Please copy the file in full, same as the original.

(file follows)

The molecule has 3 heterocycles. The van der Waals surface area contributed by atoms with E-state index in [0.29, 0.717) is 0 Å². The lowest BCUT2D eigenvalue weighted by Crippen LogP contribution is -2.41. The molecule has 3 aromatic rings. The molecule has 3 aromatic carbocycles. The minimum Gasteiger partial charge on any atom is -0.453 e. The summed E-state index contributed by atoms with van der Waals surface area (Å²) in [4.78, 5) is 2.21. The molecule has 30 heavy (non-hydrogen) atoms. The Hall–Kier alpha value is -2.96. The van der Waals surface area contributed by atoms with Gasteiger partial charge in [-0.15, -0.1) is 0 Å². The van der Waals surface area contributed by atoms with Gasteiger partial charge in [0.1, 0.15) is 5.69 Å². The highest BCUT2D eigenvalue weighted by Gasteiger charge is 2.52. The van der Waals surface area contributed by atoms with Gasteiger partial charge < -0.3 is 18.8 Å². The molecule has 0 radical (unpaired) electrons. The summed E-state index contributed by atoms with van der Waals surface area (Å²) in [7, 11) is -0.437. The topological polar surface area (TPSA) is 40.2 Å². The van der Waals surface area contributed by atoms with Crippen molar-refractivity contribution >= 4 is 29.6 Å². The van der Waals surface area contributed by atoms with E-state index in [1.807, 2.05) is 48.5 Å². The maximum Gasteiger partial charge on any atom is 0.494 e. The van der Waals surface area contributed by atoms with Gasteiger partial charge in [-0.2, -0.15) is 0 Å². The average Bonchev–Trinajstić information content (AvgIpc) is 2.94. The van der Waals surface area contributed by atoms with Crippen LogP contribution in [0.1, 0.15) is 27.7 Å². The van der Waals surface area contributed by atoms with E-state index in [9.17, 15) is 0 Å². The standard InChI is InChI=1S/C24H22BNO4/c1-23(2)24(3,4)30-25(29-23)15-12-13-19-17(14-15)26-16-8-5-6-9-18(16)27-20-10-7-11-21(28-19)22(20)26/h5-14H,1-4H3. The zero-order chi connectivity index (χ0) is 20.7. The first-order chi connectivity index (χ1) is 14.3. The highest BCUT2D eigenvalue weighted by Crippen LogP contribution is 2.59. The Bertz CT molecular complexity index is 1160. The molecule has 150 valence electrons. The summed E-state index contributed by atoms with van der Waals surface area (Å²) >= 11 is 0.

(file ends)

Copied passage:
The molecule has 3 heterocycles. The van der Waals surface area contributed by atoms with E-state index in [0.29, 0.717) is 0 Å². The lowest BCUT2D eigenvalue weighted by Crippen LogP contribution is -2.41. The molecule has 3 aromatic rings. The molecule has 3 aromatic carbocycles. The minimum Gasteiger partial charge on any atom is -0.453 e. The summed E-state index contributed by atoms with van der Waals surface area (Å²) in [4.78, 5) is 2.21. The molecule has 30 heavy (non-hydrogen) atoms. The Hall–Kier alpha value is -2.96. The van der Waals surface area contributed by atoms with Gasteiger partial charge in [-0.15, -0.1) is 0 Å². The van der Waals surface area contributed by atoms with Gasteiger partial charge in [0.1, 0.15) is 5.69 Å². The highest BCUT2D eigenvalue weighted by Gasteiger charge is 2.52. The van der Waals surface area contributed by atoms with Gasteiger partial charge < -0.3 is 18.8 Å². The molecule has 0 radical (unpaired) electrons. The summed E-state index contributed by atoms with van der Waals surface area (Å²) in [7, 11) is -0.437. The topological polar surface area (TPSA) is 40.2 Å². The van der Waals surface area contributed by atoms with Crippen molar-refractivity contribution >= 4 is 29.6 Å². The van der Waals surface area contributed by atoms with E-state index in [1.807, 2.05) is 48.5 Å². The maximum Gasteiger partial charge on any atom is 0.494 e. The van der Waals surface area contributed by atoms with Gasteiger partial charge in [-0.2, -0.15) is 0 Å². The average Bonchev–Trinajstić information content (AvgIpc) is 2.94. The van der Waals surface area contributed by atoms with Crippen LogP contribution in [0.1, 0.15) is 27.7 Å². The van der Waals surface area contributed by atoms with E-state index in [9.17, 15) is 0 Å². The standard InChI is InChI=1S/C24H22BNO4/c1-23(2)24(3,4)30-25(29-23)15-12-13-19-17(14-15)26-16-8-5-6-9-18(16)27-20-10-7-11-21(28-19)22(20)26/h5-14H,1-4H3. The zero-order chi connectivity index (χ0) is 20.7. The first-order chi connectivity index (χ1) is 14.3. The highest BCUT2D eigenvalue weighted by Crippen LogP contribution is 2.59. The Bertz CT molecular complexity index is 1160. The molecule has 150 valence electrons. The summed E-state index contributed by atoms with van der Waals surface area (Å²) >= 11 is 0.